This year’s special report highlighting some of the difference makers in the space industry prominently features, for the first time, a geographic region — as opposed to a person or organization — for its contributions.
But Silicon Valley is so named not because of its San Francisco Bay Area location in Northern California but for the types of companies that have settled there and turned it into an epicenter of high-tech innovation and finance. Flush with cash, technical talent and entrepreneurial spirit, the region is fueling a boomlet in the small-satellite industry, both in manufacturing and applications.
Also being recognized this year is a fresh crop of individuals who have made their presence felt across the industry or, in at least once case, among a grateful few who may well be featured on these pages in the not-too-distant future. Patricia Cooper, former director of the increasingly influential Satellite Industry Association, is an example of the former; Clay Mowry, theInc. president who somehow manages to devote considerable time and energy to mentoring the next generation of space professionals, represents the latter.
Oftentimes, people can have great impact for the wrong reasons. This year’s influential villain is Russia’s highly entertaining Deputy Prime Minister Dmitry Rogozin, a hothead whose public rants in reaction to U.S. sanctions imposed following Russia’s annexation of Crimea has Washington rethinking its dependence on the former Soviet Union for rocket engines.
As always, the SpaceNews “Making a Difference” feature is not a ranking but an admittedly incomplete list. Friendly admonishments about glaring omissions — or if you prefer, suggestions for future consideration — are of course always welcome.
Silicon Valley | The region has arrived as an engine for innovation and growth in the entrepreneurial space industry.
Dmitry Rogozin, Russian Deputy Prime Minister | Rogozin has shaped American space policy on topics from space access to the future of the international space station largely through his words and threats. His biggest role has involved the future of the Russian-manufactured RD-180 engine that powers the first stage of the Atlas 5 rocket, announcing Russia would no longer allow the RD-180 to be used for launches of American military spacecraft.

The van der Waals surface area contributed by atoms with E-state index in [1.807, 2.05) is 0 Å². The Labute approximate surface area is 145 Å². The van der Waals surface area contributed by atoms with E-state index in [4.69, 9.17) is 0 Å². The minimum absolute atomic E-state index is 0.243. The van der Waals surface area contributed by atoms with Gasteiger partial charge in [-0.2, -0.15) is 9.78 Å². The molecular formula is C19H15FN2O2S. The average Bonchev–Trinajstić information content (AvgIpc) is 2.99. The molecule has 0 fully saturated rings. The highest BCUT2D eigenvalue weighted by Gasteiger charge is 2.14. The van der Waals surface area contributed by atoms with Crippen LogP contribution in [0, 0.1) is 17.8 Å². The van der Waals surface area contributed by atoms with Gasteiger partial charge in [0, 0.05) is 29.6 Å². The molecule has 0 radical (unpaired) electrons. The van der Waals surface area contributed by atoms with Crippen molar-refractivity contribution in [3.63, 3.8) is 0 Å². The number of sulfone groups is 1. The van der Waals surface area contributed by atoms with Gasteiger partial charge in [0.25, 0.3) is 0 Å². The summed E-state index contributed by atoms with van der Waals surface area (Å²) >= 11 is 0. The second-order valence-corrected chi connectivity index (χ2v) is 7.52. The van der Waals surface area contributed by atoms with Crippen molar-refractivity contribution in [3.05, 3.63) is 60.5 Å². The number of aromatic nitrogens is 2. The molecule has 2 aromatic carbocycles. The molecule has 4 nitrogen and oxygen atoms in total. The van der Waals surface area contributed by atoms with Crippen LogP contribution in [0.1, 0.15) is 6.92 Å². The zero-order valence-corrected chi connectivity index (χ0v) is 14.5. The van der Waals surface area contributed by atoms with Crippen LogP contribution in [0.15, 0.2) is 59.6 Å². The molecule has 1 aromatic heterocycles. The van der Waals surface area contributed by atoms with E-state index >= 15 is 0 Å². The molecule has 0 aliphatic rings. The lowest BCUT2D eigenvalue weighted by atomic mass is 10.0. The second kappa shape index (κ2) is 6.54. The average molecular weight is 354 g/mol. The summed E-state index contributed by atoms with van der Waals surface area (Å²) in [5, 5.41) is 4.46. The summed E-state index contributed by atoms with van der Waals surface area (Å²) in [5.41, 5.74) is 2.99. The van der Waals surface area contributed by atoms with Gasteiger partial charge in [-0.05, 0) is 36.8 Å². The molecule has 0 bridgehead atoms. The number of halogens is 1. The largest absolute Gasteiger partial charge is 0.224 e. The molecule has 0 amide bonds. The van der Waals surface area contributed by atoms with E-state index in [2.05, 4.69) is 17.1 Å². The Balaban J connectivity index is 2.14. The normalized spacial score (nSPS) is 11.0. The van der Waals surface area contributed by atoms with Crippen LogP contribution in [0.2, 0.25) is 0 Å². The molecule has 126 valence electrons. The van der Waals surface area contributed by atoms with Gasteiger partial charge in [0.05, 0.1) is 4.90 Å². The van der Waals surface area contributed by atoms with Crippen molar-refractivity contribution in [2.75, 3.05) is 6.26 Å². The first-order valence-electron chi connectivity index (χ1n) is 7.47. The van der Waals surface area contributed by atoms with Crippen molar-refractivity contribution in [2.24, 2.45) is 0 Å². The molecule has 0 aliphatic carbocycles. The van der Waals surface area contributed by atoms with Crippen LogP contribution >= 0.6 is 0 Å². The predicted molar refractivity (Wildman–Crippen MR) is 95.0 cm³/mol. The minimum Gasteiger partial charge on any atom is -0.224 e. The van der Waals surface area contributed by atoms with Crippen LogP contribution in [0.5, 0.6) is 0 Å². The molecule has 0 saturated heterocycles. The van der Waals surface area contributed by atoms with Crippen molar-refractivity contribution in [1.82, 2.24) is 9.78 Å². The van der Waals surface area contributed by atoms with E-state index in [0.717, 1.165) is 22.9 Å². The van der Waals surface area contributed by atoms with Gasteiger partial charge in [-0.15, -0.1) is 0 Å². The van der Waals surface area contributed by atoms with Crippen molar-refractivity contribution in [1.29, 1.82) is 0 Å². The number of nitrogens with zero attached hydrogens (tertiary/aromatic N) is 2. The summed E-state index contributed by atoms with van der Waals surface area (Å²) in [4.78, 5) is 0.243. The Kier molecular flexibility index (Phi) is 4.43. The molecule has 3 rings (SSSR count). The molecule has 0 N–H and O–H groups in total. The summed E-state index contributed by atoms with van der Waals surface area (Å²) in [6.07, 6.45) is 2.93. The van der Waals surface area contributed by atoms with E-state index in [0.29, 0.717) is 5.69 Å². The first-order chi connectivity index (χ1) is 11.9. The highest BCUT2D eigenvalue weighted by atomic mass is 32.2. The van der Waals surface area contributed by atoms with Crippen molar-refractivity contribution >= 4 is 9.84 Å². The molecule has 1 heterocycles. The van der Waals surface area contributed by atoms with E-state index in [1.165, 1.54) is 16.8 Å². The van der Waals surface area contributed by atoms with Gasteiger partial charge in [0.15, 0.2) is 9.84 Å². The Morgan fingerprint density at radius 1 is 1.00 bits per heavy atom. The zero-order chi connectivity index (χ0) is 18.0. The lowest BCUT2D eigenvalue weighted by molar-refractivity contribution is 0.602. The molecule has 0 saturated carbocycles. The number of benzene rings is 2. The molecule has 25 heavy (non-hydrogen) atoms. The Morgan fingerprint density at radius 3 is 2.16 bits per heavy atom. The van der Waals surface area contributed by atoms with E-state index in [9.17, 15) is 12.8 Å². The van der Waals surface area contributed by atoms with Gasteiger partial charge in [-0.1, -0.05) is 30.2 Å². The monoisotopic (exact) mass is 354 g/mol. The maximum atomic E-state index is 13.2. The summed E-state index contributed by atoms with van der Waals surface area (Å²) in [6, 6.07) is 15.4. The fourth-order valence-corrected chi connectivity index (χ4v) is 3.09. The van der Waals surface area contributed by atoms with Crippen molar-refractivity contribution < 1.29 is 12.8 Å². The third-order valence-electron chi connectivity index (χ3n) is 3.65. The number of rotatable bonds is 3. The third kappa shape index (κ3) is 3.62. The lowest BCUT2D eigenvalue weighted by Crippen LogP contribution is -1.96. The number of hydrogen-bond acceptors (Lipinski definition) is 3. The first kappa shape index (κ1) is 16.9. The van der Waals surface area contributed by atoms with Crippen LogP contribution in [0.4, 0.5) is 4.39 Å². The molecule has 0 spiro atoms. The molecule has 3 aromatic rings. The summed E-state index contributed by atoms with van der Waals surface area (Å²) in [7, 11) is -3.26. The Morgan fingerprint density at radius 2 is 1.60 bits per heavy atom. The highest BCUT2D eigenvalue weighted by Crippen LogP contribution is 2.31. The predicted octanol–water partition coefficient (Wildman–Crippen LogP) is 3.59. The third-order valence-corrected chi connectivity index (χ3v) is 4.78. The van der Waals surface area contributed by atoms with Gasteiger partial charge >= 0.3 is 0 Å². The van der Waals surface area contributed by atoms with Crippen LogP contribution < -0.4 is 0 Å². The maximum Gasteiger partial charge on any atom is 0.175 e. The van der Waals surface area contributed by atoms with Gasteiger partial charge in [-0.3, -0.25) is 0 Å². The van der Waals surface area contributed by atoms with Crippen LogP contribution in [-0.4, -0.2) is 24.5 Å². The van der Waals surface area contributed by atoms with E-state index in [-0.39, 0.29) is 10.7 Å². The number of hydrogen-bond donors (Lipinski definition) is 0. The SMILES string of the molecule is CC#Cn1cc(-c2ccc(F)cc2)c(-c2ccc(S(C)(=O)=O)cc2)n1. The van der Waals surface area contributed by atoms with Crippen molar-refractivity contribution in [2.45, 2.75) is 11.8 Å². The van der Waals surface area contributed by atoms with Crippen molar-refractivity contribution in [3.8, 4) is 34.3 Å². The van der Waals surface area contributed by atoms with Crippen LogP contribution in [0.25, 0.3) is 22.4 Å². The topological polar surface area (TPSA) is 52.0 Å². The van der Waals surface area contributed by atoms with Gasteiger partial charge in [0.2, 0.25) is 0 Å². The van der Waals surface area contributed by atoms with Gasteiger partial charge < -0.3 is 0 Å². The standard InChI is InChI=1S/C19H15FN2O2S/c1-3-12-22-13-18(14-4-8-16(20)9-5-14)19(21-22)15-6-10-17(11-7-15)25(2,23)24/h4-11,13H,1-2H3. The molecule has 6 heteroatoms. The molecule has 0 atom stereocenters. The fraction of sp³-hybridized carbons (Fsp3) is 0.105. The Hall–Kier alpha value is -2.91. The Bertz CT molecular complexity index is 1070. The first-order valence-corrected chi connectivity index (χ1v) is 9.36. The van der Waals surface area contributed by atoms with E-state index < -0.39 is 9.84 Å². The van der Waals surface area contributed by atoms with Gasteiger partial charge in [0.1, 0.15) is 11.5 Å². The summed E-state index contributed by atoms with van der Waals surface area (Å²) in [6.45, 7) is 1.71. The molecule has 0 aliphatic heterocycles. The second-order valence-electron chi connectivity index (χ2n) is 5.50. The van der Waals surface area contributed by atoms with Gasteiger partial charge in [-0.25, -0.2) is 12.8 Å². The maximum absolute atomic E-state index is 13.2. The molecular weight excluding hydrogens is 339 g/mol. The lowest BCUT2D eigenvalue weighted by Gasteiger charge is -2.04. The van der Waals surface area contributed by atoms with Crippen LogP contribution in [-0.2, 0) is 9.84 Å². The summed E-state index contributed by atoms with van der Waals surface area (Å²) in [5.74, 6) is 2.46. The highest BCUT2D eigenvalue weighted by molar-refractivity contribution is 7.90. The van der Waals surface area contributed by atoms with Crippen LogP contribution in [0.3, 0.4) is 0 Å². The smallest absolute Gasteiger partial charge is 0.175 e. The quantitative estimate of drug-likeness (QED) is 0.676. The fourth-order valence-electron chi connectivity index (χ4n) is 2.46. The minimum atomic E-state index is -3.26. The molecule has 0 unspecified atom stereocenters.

Patricia Cooper, Former President, Satellite Industry Association | Cooper is credited with helping convince key U.S. lawmakers that reforming U.S. space technology export rules was the right thing to do.
Neil deGrasse Tyson, Host of Cosmos | Tyson’s “Cosmos” series has received critical acclaim and, according to the Nielsen ratings, regularly attracted 3 million or more U.S. viewers on Sunday nights this past spring.
Clay Mowry, Founder and Chairman, Future Space Leaders Foundation| Mowry has practically made a second career of mentoring the next generation of space leaders. It’s a role that seems to come naturally, perhaps aided by the example of Mowry’s own rapid rise in the industry.
U.S. Sen. Martin Heinrich (D-N.M.) | Heinrich put a hold on the president’s nomination of Deborah Lee James as secretary of the Air Force until he got the answers he wanted to questions about the ORS cuts. The Air Force now has committed to keeping the ORS Office open at Kirtland at least through 2014 and has committed funding for ORS-5.
Jim Green, Director, NASA Planetary Science Division | Green frequently identifies himself as the chief proponent for planetary science in the U.S. government. That effort has involved working not just with NASA, the White House and Capitol Hill, but also within the planetary science community.